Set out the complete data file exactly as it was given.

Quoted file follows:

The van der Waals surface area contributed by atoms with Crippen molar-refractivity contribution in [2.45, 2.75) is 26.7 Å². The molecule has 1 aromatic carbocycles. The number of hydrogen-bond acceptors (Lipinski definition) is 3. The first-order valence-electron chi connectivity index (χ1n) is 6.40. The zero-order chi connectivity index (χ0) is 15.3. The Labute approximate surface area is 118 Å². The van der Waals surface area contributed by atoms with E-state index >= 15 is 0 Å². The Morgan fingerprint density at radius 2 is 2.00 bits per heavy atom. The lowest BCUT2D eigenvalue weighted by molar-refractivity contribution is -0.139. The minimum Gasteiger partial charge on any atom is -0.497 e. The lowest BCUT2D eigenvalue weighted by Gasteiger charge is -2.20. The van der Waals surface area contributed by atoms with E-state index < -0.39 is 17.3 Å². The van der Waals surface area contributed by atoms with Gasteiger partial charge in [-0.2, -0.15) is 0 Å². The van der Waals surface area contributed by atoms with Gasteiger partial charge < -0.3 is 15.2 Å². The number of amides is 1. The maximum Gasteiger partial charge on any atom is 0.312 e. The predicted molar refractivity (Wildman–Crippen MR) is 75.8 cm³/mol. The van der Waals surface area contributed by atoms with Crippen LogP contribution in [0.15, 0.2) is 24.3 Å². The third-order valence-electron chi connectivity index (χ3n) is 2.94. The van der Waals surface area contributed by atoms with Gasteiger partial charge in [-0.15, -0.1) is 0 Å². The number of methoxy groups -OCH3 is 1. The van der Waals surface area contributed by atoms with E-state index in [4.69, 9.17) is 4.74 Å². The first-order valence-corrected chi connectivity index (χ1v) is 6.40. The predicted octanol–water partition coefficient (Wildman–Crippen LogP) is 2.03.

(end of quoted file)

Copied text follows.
The van der Waals surface area contributed by atoms with Crippen molar-refractivity contribution in [2.45, 2.75) is 26.7 Å². The molecule has 1 aromatic carbocycles. The number of hydrogen-bond acceptors (Lipinski definition) is 3. The first-order valence-electron chi connectivity index (χ1n) is 6.40. The zero-order chi connectivity index (χ0) is 15.3. The Labute approximate surface area is 118 Å². The van der Waals surface area contributed by atoms with E-state index >= 15 is 0 Å². The Morgan fingerprint density at radius 2 is 2.00 bits per heavy atom. The lowest BCUT2D eigenvalue weighted by molar-refractivity contribution is -0.139. The minimum Gasteiger partial charge on any atom is -0.497 e. The lowest BCUT2D eigenvalue weighted by Gasteiger charge is -2.20. The van der Waals surface area contributed by atoms with E-state index < -0.39 is 17.3 Å². The van der Waals surface area contributed by atoms with Gasteiger partial charge in [-0.2, -0.15) is 0 Å². The van der Waals surface area contributed by atoms with Gasteiger partial charge < -0.3 is 15.2 Å². The number of amides is 1. The maximum Gasteiger partial charge on any atom is 0.312 e. The predicted molar refractivity (Wildman–Crippen MR) is 75.8 cm³/mol. The van der Waals surface area contributed by atoms with Crippen LogP contribution in [0.15, 0.2) is 24.3 Å². The third-order valence-electron chi connectivity index (χ3n) is 2.94. The van der Waals surface area contributed by atoms with Gasteiger partial charge in [-0.15, -0.1) is 0 Å². The number of methoxy groups -OCH3 is 1. The van der Waals surface area contributed by atoms with E-state index in [4.69, 9.17) is 4.74 Å². The first-order valence-corrected chi connectivity index (χ1v) is 6.40. The predicted octanol–water partition coefficient (Wildman–Crippen LogP) is 2.03.